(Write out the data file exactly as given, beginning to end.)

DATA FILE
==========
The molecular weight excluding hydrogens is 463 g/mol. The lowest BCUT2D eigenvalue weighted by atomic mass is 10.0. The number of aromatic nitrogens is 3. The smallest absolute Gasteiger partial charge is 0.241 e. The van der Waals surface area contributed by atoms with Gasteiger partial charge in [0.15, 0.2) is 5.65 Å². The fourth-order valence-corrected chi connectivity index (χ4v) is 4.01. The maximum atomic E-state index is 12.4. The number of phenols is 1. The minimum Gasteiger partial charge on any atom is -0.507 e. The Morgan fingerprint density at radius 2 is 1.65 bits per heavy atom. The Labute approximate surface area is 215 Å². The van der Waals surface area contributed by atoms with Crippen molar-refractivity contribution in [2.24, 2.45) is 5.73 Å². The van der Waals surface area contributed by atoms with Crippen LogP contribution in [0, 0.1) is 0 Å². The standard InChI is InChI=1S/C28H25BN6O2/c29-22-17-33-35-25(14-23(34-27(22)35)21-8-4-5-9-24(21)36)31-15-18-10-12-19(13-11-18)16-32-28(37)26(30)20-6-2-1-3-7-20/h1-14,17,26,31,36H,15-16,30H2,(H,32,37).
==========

The molecular weight excluding hydrogens is 463 g/mol. The lowest BCUT2D eigenvalue weighted by atomic mass is 10.0. The number of aromatic nitrogens is 3. The smallest absolute Gasteiger partial charge is 0.241 e. The van der Waals surface area contributed by atoms with Gasteiger partial charge in [0.15, 0.2) is 5.65 Å². The fourth-order valence-corrected chi connectivity index (χ4v) is 4.01. The maximum atomic E-state index is 12.4. The number of phenols is 1. The minimum Gasteiger partial charge on any atom is -0.507 e. The Morgan fingerprint density at radius 2 is 1.65 bits per heavy atom. The Labute approximate surface area is 215 Å². The van der Waals surface area contributed by atoms with Crippen molar-refractivity contribution in [2.24, 2.45) is 5.73 Å². The van der Waals surface area contributed by atoms with Crippen LogP contribution in [0, 0.1) is 0 Å². The standard InChI is InChI=1S/C28H25BN6O2/c29-22-17-33-35-25(14-23(34-27(22)35)21-8-4-5-9-24(21)36)31-15-18-10-12-19(13-11-18)16-32-28(37)26(30)20-6-2-1-3-7-20/h1-14,17,26,31,36H,15-16,30H2,(H,32,37).